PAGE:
Fig. 2
Fig. 2

A graphical explanation of the definition of a cohort (yellow) for a given parent strain pattern (orange). a The cohort’s location in parameter space. The red and blue points highlight an example cohort member and non-member, respectively. b The strain patterns arising from the parameters highlighted in a. The time axis goes from mitral valve closure to mitral valve opening. c The corresponding squared-difference between the parent strain pattern and all other strain patterns at each time point

Two different types of cohorts were assembled. In the first case, only strain patterns generated from the same baseline pathology situation (HF, LBBB, HYPO, or LBBB + HYPO) as the parent strain pattern were included in the cohort. In the second case, strain patterns generated from the other baseline pathologies were also included in the cohort. The first case reflects the situation when the global cardiac pathology is known and the second when the global cardiac pathology is unknown.

Evaluation of uncertainty and degeneracy

The uncertainty of strain patterns in the parameter space was evaluated from the distance between the cohort members and parent strain pattern. Greater distance represents a larger uncertainty in how well a given strain pattern uniquely represents one set of parameters. The uncertainty was evaluated using both accuracy and precision, which were calculated for each parent strain pattern for AT and contractility, separately. The accuracy was calculated as the absolute difference between the parameter value of the parent strain and the average parameter value of the corresponding cohort members The precision was calculated as the standard deviation of the parameter values within the cohort.

We used connected component analysis (Matlab, The MathWorks Inc., Natick, Massachusetts, USA) to determine whether all parameters in the cohort were adjacent, meaning that all cohort members differed by not more than one parameter step from at least one another member from the cohort, i.e. ± 5 ms AT and 8% contractility, respectively.

Results

Figure 3 demonstrates that simulations of local changes of contractility or onset time of activation could produce strain patterns similar to those clinically measured in patients with myocardial infarction (MI) and left bundle branch block (LBBB), respectively. The LBBB and MI data were originally published by Risum et al. [2] and Smiseth et al. [4], respectively. They measured longitudinal strains with speckle-tracking echocardiography (4-chamber view). Measurements from the patient with MI are compared with simulations of various levels of contractility and zero activation delay, while the LBBB measurements are compared with simulations of various activation times and normal contractility. In MI patient, for all five and in LBBB patient for four out of six measured strain patterns a matching simulation was found.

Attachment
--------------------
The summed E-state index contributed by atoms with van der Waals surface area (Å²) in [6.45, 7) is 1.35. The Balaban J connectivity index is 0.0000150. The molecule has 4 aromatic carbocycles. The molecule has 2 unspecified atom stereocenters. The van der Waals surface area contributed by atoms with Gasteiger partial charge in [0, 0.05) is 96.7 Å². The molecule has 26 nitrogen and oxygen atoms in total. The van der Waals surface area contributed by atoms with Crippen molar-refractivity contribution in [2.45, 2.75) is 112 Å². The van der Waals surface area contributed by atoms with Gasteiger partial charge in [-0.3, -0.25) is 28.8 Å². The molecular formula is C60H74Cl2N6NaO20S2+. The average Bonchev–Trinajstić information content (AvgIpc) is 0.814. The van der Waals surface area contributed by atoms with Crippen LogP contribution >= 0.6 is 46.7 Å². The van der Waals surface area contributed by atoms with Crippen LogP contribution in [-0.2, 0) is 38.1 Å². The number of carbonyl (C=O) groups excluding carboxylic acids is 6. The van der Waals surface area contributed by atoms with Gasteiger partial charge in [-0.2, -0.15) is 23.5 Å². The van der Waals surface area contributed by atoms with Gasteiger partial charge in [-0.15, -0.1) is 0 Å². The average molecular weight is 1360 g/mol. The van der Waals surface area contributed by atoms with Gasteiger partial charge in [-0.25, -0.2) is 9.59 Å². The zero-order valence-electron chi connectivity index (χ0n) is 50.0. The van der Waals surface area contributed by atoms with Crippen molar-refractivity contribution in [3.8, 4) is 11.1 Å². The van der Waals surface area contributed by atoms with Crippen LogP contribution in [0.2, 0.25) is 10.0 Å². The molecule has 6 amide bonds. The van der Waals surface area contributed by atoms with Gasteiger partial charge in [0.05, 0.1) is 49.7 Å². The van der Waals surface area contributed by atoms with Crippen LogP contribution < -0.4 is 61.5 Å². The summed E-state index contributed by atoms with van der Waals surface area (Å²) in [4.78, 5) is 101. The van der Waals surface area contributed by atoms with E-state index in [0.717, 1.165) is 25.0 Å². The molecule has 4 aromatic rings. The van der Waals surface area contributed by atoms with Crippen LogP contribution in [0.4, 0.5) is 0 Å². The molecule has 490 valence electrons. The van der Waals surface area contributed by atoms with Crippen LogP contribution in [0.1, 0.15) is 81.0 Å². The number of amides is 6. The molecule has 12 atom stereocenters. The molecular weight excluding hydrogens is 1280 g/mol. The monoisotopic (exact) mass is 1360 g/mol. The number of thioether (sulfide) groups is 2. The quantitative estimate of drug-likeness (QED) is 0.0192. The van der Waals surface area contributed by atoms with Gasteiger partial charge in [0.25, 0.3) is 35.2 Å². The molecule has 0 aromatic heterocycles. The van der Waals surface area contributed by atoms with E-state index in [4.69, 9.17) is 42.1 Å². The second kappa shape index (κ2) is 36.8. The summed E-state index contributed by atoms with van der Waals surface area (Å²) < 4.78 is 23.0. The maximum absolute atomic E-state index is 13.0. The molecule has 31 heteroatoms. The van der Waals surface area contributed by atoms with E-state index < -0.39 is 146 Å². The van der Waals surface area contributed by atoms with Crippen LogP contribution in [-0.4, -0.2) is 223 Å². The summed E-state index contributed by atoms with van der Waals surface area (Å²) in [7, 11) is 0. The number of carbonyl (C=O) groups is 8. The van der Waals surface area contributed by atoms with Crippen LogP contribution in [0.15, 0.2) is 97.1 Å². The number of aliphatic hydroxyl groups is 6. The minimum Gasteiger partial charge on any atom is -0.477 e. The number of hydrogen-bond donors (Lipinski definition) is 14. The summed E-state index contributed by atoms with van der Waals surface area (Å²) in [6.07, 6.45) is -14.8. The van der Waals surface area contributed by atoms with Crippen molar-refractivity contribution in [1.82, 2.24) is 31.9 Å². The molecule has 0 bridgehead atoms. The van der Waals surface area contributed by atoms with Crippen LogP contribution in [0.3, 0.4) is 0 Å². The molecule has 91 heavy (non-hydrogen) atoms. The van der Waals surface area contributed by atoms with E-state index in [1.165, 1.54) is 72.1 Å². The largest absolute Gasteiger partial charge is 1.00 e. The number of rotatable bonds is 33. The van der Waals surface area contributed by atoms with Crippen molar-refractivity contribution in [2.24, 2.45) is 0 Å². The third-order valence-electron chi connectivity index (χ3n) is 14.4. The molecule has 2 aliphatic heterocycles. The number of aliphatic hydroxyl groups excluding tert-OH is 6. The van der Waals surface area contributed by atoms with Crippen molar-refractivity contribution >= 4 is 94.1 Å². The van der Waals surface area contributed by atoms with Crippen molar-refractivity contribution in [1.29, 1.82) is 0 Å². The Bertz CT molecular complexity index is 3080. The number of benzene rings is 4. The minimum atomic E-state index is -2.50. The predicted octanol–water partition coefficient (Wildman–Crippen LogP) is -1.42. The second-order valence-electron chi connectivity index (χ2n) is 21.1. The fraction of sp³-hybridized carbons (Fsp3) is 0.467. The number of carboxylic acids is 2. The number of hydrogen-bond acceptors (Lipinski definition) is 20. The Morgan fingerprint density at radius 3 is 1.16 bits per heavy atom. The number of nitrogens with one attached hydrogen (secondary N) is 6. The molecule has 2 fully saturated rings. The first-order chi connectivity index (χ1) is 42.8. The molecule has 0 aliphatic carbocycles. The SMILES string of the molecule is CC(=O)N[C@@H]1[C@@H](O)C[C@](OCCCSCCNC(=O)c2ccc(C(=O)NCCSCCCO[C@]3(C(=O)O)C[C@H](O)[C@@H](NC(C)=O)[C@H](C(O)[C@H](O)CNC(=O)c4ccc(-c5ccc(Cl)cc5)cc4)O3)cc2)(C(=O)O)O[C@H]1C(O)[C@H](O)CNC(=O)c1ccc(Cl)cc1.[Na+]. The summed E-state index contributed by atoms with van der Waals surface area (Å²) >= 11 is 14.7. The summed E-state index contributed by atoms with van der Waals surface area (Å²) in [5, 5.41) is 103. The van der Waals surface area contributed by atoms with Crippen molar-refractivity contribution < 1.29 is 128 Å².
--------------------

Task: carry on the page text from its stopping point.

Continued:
Fig. 3
Fig. 3

Comparison of simulated strain patterns (solid lines) with measured strain patterns (dotted lines) from patients with myocardial infarction (MI; upper panel) or left bundle branch block (LBBB; lower panel). Colored solid lines indicate the best match simulations. Note that the time and strain axes are scaled differently for measurements and simulations to facilitate qualitative comparison of strain patterns

Uncertainty within one global cardiac pathology

For the HF condition, all 1025 simulated strain patterns from the small segment are shown as shaded background signals in Fig. 4 (Strain pattern representation). The top panel of Fig. 4 shows five representative points in the parameter space with their cohort parameter component in yellow. The corresponding strain patterns are plotted in yellow in the bottom panel of Fig. 4.
Fig. 4
Fig. 4

Parameter space (top) and strain pattern (bottom) representations of cohorts (yellow) generated by five (1–5) selected parent strain patterns (orange) for the global HF pathology. The cohorts were generated using a threshold of 0.02. Cohorts 1 and 4 have a small overlap region in the parameter space. Each cohort has a different shape and size. In the strain pattern representation, all 1025 simulated strain patterns from the HF pathology are shown as a light coloured background. The shapes of all cohorts in the parameter space are shown for all global pathologies in Additional files 1, 2, 3, 4

Connected component analysis showed that the parameters in all cohorts form one connected component (island) in the parameter space (Fig. 4: top panel). The cohorts were not symmetrically distributed around the parent parameter set, and the shape of each cohort was different. The shape of cohorts 1 and 4 (low contractility) in the parameter space was elongated along the AT axis relative to the contractility axis, which indicates higher uncertainty in AT as compared to contractility. In contrast, the shape of cohorts 2 and 5 (high contractility) was elongated along the contractility axis relative to the AT axis, which indicates higher uncertainty in contractility. The cohort number 3, which is centered on the baseline simulation with standard AT and contractility has circular shape, thus uncertainty of AT and contractility is similar near the baseline parameters (AT = 0 ms, Contractility = 100%). Cohorts from different regions of the parameter space generally have distinctively different shapes. Consequently, the accuracy and precision were different for each location in the parameter space. Among baseline HF simulations (HF, HF + HYPO, HF + LBBB and HF + LBBB + HYPO) the shapes of cohort parameter components were similar. The shapes of all cohort components in the parameter space and the corresponding strain patterns are shown for all four baseline simulations in Additional files 1, 2, 3, 4.